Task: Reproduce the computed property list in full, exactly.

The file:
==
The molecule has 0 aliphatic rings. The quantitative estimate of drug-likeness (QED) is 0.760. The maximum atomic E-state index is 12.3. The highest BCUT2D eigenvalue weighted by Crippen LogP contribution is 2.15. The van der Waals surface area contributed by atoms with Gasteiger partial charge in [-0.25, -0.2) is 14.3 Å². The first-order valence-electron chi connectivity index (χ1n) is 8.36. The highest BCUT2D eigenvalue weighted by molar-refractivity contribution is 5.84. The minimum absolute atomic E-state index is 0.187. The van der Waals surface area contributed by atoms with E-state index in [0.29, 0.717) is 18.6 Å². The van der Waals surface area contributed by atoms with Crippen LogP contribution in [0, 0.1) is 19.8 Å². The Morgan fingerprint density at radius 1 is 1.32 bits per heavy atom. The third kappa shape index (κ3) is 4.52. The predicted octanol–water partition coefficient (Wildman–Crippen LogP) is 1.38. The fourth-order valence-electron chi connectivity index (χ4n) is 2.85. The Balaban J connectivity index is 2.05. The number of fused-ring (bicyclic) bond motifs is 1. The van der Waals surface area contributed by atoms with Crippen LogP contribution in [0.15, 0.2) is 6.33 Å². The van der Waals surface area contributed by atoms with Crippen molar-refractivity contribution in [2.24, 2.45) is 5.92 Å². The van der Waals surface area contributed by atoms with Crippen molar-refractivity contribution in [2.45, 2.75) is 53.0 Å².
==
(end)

The molecule has 0 aliphatic rings. The quantitative estimate of drug-likeness (QED) is 0.760. The maximum atomic E-state index is 12.3. The highest BCUT2D eigenvalue weighted by Crippen LogP contribution is 2.15. The van der Waals surface area contributed by atoms with Gasteiger partial charge in [-0.25, -0.2) is 14.3 Å². The first-order valence-electron chi connectivity index (χ1n) is 8.36. The highest BCUT2D eigenvalue weighted by molar-refractivity contribution is 5.84. The minimum absolute atomic E-state index is 0.187. The van der Waals surface area contributed by atoms with E-state index in [0.29, 0.717) is 18.6 Å². The van der Waals surface area contributed by atoms with Crippen LogP contribution in [0, 0.1) is 19.8 Å². The Morgan fingerprint density at radius 1 is 1.32 bits per heavy atom. The third kappa shape index (κ3) is 4.52. The predicted octanol–water partition coefficient (Wildman–Crippen LogP) is 1.38. The fourth-order valence-electron chi connectivity index (χ4n) is 2.85. The Balaban J connectivity index is 2.05. The number of fused-ring (bicyclic) bond motifs is 1. The van der Waals surface area contributed by atoms with Crippen LogP contribution in [0.15, 0.2) is 6.33 Å². The van der Waals surface area contributed by atoms with Crippen molar-refractivity contribution in [2.24, 2.45) is 5.92 Å². The van der Waals surface area contributed by atoms with Crippen molar-refractivity contribution in [2.45, 2.75) is 53.0 Å².